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Chaplaincy Service

Our chaplaincy service addresses the physical, social and spiritual needs of a person in a holistic way.
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For those that are interested we offer a chaplaincy service.

The chaplaincy service addresses the physical, social and spiritual needs of a person in a holistic way.

We offer support and a listening ear for women who are in the sex industry, or who have been affected by it.

We operate on a confidential basis and are open to all without discrimination. We are motivated by our Christian faith to care for people of any faith or none.

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Health is not just the absence of disease, it is a state of physical, psychological, social and spiritual well being.

World Health Organisation, Precis of discussion, 1948

There have been significant developments in recent years in the understanding of spiritual needs and spiritual care. NHS Education for Scotland defines Spiritual care as “person centred care which seeks to help people (re)discover hope, resilience and inner strength in times of illness, injury, transition and loss”. For people with a religious belief, spiritual care and religious care are closely linked.

For those with no religious belief, Charis recognises that spiritual care and support may nevertheless be valued and appreciated. The process of trying to make sense of what we are going through is common to all people.

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What do we mean by "spiritual needs"?

Spiritual needs and concerns relate to what we call the "big" questions of life.

Spiritual needs show themselves in many practical ways:

  • People may feel the pain of having to say goodbye to loved ones or deal with the shock of a terminal diagnosis.
  • They may find themselves looking back over their lives and trying to make sense of past experiences and decisions.
  • They may be thinking about relationships in their lives – past or present or they may ask questions about how they have lived their lives.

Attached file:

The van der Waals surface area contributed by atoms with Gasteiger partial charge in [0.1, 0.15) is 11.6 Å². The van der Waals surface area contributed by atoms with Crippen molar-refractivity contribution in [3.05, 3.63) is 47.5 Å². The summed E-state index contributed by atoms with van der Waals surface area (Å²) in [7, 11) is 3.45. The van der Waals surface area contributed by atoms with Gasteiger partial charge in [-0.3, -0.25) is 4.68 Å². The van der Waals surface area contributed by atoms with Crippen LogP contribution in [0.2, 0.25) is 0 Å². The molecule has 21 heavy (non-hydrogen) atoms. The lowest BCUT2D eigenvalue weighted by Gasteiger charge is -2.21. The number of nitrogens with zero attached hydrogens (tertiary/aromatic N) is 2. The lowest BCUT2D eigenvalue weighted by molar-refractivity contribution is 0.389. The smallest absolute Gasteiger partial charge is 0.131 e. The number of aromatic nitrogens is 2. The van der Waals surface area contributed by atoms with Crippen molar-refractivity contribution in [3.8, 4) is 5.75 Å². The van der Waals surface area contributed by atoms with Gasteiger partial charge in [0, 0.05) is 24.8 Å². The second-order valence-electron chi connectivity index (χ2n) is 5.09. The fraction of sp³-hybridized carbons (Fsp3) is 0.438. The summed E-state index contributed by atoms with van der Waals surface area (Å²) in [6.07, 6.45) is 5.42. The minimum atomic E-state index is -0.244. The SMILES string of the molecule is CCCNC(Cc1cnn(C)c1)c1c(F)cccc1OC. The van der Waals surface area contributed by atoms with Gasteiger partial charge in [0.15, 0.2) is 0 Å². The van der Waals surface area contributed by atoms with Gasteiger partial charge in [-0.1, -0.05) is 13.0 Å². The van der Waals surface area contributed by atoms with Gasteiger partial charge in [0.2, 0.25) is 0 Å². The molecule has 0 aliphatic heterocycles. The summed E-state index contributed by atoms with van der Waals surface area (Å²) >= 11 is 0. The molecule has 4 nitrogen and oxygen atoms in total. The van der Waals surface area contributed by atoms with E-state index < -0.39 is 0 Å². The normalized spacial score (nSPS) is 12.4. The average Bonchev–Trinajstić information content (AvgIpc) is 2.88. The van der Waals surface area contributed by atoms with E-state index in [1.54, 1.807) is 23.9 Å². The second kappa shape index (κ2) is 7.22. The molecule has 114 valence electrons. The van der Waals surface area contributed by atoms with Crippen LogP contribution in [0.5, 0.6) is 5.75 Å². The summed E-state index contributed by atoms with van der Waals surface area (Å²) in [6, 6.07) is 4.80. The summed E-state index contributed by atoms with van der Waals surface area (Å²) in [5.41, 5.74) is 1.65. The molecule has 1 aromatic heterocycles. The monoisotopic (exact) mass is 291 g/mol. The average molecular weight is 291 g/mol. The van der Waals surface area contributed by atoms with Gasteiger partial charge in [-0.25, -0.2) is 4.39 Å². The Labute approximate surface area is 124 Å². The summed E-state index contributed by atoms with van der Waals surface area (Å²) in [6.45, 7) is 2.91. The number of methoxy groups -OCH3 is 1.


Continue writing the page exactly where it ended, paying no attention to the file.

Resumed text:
• They may want support in their recovery.
  • Questions about the meaning of life, God or an afterlife may emerge.

Some people find meaning, comfort, hope and community through their religious practice, beliefs and/or community of faith. Some people do not.

Many people recognise a spiritual dimension to themselves without belonging to a faith group. Regardless of whether religious faith is a part of a person's life, spiritual concerns and needs can still be very important.

There is a growing body of evidence indicating that a person's health and well-being benefits when his or her spiritual needs are addressed.

If you would like to talk with someone about your spiritual needs, or simply connect with someone who is ready to listen to your concerns with empathy and support, please do contact us.

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None of our team are qualified vicars, but we are Christians, and happy to talk about our faith to people who are interested.

It is always a choice to talk about spiritual matters and we recognise that not everyone wants to, and so we are always led by the individual and their preferences.

We also run a group Bible study each week for anyone that is interested in looking at some of the bigger questions of life and what the Bible has to say about them.

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*Religion or belief is as defined in the 2006 Equality Act:
(a) “religion” means any religion,
(b) “belief” means any religious or philosophical belief,
(c) a reference to religion includes a reference to lack of religion, and
(d) a reference to belief includes a reference to lack of belief.